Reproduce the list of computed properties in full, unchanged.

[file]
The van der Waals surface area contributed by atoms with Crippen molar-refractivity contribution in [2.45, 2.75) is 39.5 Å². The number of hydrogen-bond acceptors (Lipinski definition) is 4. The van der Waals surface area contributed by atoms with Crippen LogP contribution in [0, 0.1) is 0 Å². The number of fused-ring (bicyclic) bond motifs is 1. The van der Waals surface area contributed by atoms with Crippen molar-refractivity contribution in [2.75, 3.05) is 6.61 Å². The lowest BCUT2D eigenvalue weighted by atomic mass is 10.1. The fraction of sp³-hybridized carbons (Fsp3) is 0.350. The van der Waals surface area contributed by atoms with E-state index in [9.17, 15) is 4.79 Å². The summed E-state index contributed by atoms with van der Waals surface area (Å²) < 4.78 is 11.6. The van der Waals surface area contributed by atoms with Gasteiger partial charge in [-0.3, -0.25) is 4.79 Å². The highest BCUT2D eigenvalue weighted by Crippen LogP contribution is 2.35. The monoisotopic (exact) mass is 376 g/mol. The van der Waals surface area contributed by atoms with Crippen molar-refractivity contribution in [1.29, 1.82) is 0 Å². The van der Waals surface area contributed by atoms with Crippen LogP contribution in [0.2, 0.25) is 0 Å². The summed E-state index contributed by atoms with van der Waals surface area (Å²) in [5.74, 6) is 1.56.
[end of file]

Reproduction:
The van der Waals surface area contributed by atoms with Crippen molar-refractivity contribution in [2.45, 2.75) is 39.5 Å². The number of hydrogen-bond acceptors (Lipinski definition) is 4. The van der Waals surface area contributed by atoms with Crippen LogP contribution in [0, 0.1) is 0 Å². The number of fused-ring (bicyclic) bond motifs is 1. The van der Waals surface area contributed by atoms with Crippen molar-refractivity contribution in [2.75, 3.05) is 6.61 Å². The lowest BCUT2D eigenvalue weighted by atomic mass is 10.1. The fraction of sp³-hybridized carbons (Fsp3) is 0.350. The van der Waals surface area contributed by atoms with E-state index in [9.17, 15) is 4.79 Å². The summed E-state index contributed by atoms with van der Waals surface area (Å²) < 4.78 is 11.6. The van der Waals surface area contributed by atoms with Gasteiger partial charge in [-0.3, -0.25) is 4.79 Å². The highest BCUT2D eigenvalue weighted by Crippen LogP contribution is 2.35. The monoisotopic (exact) mass is 376 g/mol. The van der Waals surface area contributed by atoms with Crippen molar-refractivity contribution in [1.29, 1.82) is 0 Å². The van der Waals surface area contributed by atoms with Crippen LogP contribution in [0.2, 0.25) is 0 Å². The summed E-state index contributed by atoms with van der Waals surface area (Å²) in [5.74, 6) is 1.56.